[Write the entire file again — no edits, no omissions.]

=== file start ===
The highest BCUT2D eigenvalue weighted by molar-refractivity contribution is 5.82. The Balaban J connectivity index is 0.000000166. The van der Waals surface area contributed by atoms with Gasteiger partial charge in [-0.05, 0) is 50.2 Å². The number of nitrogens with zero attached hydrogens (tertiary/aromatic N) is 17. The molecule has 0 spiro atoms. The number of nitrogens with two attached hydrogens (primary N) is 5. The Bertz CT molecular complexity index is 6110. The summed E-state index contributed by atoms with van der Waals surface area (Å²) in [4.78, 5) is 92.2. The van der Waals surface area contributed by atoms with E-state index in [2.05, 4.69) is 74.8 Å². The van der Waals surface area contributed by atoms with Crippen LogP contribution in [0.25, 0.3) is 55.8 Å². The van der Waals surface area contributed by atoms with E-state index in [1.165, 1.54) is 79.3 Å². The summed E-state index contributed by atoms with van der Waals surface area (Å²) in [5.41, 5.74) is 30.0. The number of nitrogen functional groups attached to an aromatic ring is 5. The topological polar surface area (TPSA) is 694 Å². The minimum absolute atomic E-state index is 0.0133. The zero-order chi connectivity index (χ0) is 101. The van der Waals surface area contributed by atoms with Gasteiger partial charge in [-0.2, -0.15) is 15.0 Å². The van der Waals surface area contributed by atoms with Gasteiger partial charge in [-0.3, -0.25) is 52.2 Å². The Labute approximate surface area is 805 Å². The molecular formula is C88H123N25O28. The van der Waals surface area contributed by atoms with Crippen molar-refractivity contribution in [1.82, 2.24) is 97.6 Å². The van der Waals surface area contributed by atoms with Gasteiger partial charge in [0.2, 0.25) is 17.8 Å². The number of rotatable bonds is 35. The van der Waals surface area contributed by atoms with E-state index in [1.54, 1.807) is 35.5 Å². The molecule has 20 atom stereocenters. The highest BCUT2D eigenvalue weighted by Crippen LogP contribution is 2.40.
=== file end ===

The highest BCUT2D eigenvalue weighted by molar-refractivity contribution is 5.82. The Balaban J connectivity index is 0.000000166. The van der Waals surface area contributed by atoms with Gasteiger partial charge in [-0.05, 0) is 50.2 Å². The number of nitrogens with zero attached hydrogens (tertiary/aromatic N) is 17. The molecule has 0 spiro atoms. The number of nitrogens with two attached hydrogens (primary N) is 5. The Bertz CT molecular complexity index is 6110. The summed E-state index contributed by atoms with van der Waals surface area (Å²) in [4.78, 5) is 92.2. The van der Waals surface area contributed by atoms with E-state index in [2.05, 4.69) is 74.8 Å². The van der Waals surface area contributed by atoms with Crippen LogP contribution in [0.25, 0.3) is 55.8 Å². The van der Waals surface area contributed by atoms with E-state index in [1.165, 1.54) is 79.3 Å². The summed E-state index contributed by atoms with van der Waals surface area (Å²) in [5.41, 5.74) is 30.0. The number of nitrogen functional groups attached to an aromatic ring is 5. The topological polar surface area (TPSA) is 694 Å². The minimum absolute atomic E-state index is 0.0133. The zero-order chi connectivity index (χ0) is 101. The van der Waals surface area contributed by atoms with Gasteiger partial charge in [-0.2, -0.15) is 15.0 Å². The van der Waals surface area contributed by atoms with Gasteiger partial charge in [-0.3, -0.25) is 52.2 Å². The Labute approximate surface area is 805 Å². The molecular formula is C88H123N25O28. The van der Waals surface area contributed by atoms with Crippen molar-refractivity contribution in [1.82, 2.24) is 97.6 Å². The van der Waals surface area contributed by atoms with Gasteiger partial charge in [0.2, 0.25) is 17.8 Å². The number of rotatable bonds is 35. The van der Waals surface area contributed by atoms with E-state index in [1.54, 1.807) is 35.5 Å². The molecule has 20 atom stereocenters. The highest BCUT2D eigenvalue weighted by Crippen LogP contribution is 2.40.